The Road To Hell, Etc.: TVPA and the Border Crisis (Updated)

Yes, the Obama Administration, by their actions (and inaction) have managed to turn a huge border problem into a massive border crisis.

And yes, a law–called the Victims of Trafficking and Violence Protection Act (TVPA)–that predated the Obama Administration, and which was intended to prevent or at least curtail human trafficking, heavily contributed to that crisis.

The two facts are not mutually-exclusive, notwithstanding the perennial American impulse to engage in team sports “Johnny did it” politics.

However, far from being a Bush-era law, as asserted by Democrats and the media, the law was merely a renewal of a bill that was originally signed into law by President Clinton, and periodically renewed.

While this does not absolve Republicans of culpability in this adject clusterfail by any stretch, the Blame Bush meme is a transparent lie.

Meanwhile, at least one prominent Democrat is balking at the Obama Administration’s claim that their hands are tied:

From The New York Times, “Immigrant Surge Rooted in Law to Curb Child Trafficking,” published earlier this week:

The Obama administration says the law is partly responsible for tying its hands in dealing with the current influx of children. Officials have suggested that the White House might seek flexibility in the law’s requirements when it asks Congress to provide emergency funds to contend with the latest immigration crisis, a request that could come as early as Tuesday. About 52,000 minors without their parents have been caught at the Southwest border since October….

Senator Dianne Feinstein, the California Democrat who helped write the measure, said the White House does not need new power to act. “That law already provides the administration with flexibility to accelerate the judicial process in times of crisis,” she said. “The administration should use that flexibility to speed up the system while still treating these children humanely, with compassion and respect.”

However, one might wonder what kind of flexibility Ms. Feinstein has in mind–not the flexibility to deport without adjudication, presumably.

The Times goes on to say this about Republicans:

They say the effort to point to the Bush-era law is a meant to deflect attention from the administration and make both parties culpable.

Representative Jeff Fortenberry, a Nebraska Republican and a chief backer of the original bill, said multiple factors contributed to the crisis, including “exploitation of our laws, the ungoverned space in Central America, as well as the desperate poverty faced by those deciding to cross.”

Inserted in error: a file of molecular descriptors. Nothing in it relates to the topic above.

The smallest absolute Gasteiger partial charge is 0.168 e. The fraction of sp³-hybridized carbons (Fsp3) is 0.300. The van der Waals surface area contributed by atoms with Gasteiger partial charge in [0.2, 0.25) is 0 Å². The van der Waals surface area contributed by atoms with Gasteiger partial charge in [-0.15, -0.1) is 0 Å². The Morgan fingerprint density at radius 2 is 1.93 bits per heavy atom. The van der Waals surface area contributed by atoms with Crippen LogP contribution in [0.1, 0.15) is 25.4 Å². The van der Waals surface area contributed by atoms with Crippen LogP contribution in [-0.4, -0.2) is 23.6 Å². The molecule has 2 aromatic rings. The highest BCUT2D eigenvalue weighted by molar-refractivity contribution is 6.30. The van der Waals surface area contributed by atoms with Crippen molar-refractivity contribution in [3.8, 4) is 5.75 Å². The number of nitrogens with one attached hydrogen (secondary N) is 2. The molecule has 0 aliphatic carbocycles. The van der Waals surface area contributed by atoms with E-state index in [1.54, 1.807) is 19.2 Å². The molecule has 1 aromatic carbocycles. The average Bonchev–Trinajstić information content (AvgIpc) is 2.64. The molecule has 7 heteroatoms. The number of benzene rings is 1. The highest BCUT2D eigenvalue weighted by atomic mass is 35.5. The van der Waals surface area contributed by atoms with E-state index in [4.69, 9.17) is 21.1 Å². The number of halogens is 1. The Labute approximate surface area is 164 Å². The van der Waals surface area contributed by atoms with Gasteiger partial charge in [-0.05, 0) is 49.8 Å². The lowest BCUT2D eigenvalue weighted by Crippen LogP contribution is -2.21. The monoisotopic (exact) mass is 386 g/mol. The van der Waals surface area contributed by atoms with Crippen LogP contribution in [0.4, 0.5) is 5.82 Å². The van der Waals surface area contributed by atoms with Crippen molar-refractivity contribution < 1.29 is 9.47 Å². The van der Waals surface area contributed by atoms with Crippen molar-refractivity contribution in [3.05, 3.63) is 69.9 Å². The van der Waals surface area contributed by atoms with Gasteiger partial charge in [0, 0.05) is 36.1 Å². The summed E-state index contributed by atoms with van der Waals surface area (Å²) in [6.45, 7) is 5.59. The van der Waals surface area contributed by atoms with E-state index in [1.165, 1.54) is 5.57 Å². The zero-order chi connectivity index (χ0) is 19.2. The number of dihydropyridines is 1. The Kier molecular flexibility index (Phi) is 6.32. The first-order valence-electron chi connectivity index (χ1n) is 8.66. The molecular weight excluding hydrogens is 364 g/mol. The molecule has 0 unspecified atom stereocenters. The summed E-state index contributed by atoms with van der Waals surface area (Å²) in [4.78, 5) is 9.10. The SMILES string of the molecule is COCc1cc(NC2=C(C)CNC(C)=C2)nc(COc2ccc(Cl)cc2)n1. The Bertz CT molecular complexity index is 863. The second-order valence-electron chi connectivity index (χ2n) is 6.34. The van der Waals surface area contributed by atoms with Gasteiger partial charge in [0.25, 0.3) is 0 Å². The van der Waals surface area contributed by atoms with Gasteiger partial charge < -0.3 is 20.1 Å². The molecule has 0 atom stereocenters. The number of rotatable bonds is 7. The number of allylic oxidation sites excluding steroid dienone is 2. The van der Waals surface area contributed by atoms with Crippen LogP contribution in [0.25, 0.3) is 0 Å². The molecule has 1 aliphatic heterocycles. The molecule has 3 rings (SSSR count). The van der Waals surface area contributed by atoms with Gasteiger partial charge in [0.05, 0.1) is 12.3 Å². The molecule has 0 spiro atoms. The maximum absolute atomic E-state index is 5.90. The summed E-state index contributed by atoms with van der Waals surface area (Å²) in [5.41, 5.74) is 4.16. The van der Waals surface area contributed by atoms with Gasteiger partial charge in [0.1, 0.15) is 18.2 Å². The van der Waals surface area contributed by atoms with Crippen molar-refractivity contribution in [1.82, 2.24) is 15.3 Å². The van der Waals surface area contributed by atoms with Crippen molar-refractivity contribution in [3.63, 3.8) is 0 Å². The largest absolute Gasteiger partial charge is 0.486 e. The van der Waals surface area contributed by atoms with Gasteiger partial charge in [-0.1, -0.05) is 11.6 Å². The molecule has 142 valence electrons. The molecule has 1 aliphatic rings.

“With all these factors in mind, it’s hard to think that today’s situation at the border can be directly attributed to a law that’s been in effect now for six years,” Mr. Fortenberry said.

So Democrats, Republicans, and the media all agree–it was a Bush-era law. EXCEPT IT WASN’T!

From the lazy blogger’s research resource, Wikipedia:

The Victims of Trafficking and Violence Protection Act (TVPA) is a federal statute passed into law in 2000 by the U.S. Congress and signed by President Clinton. The law was later reauthorized by Presidents Bush and Obama. It offers protections for persons in the country illegally who may be victims of human trafficking.

The Victims of Trafficking and Violence Protection Act was subsequently renewed in 2003, 2006, 2008 (when it was renamed the William Wilberforce Trafficking Victims Protection Reauthorization Act of 2008). The law lapsed in 2011. In 2013 the entirety of the Victims of Trafficking and Violence Protection Act was attached as an amendment to the Violence Against Women Act and passed. There are two stipulations an applicant has to meet in order to receive the benefits of the T-Visa. First, a trafficked victim must prove/admit to being trafficked and second must submit to prosecution of his or her trafficker. Because of this the law does not apply to immigrants seeking admission to the United States for other immigration purposes.

Since the law requires the applicant to become part of the prosecution of his or her trafficker, trafficked persons may be fearful of retaliation upon the self or the family and thus serves as a major deterrent to individuals even considering application. The law contains provisions for protection of those who are categorized as victims of human trafficking, primarily for sex, smuggling, and forced labor forms of exploitation.

Got it, people? The law did NOT commence in 2008. This is a bipartisan clusterfail.

But the law goes a long way toward explaining why those alien minors are running toward, not away from, border patrol personnel.  “Mr. Border Agent, I was trafficked [but we kinda knew that didn’t we–the traffickers are called “coyotes”]; the trafficker’s name was Jose but we never saw his face. Please give me my court date and a ride to my relatives’ house in America.” Something like that.

The Times goes on:

What many can agree on is that the Wilberforce law was not enacted with the idea of dealing with the current flow of tens of thousands of unaccompanied minors or providing an incentive for children to reach the border.

“It is classic unintended consequences,” said Marc R. Rosenblum, deputy director of the U.S. Immigration Policy Program at the Migration Policy Institute. “This was certainly not what was envisioned.”

Hence the title of this post.




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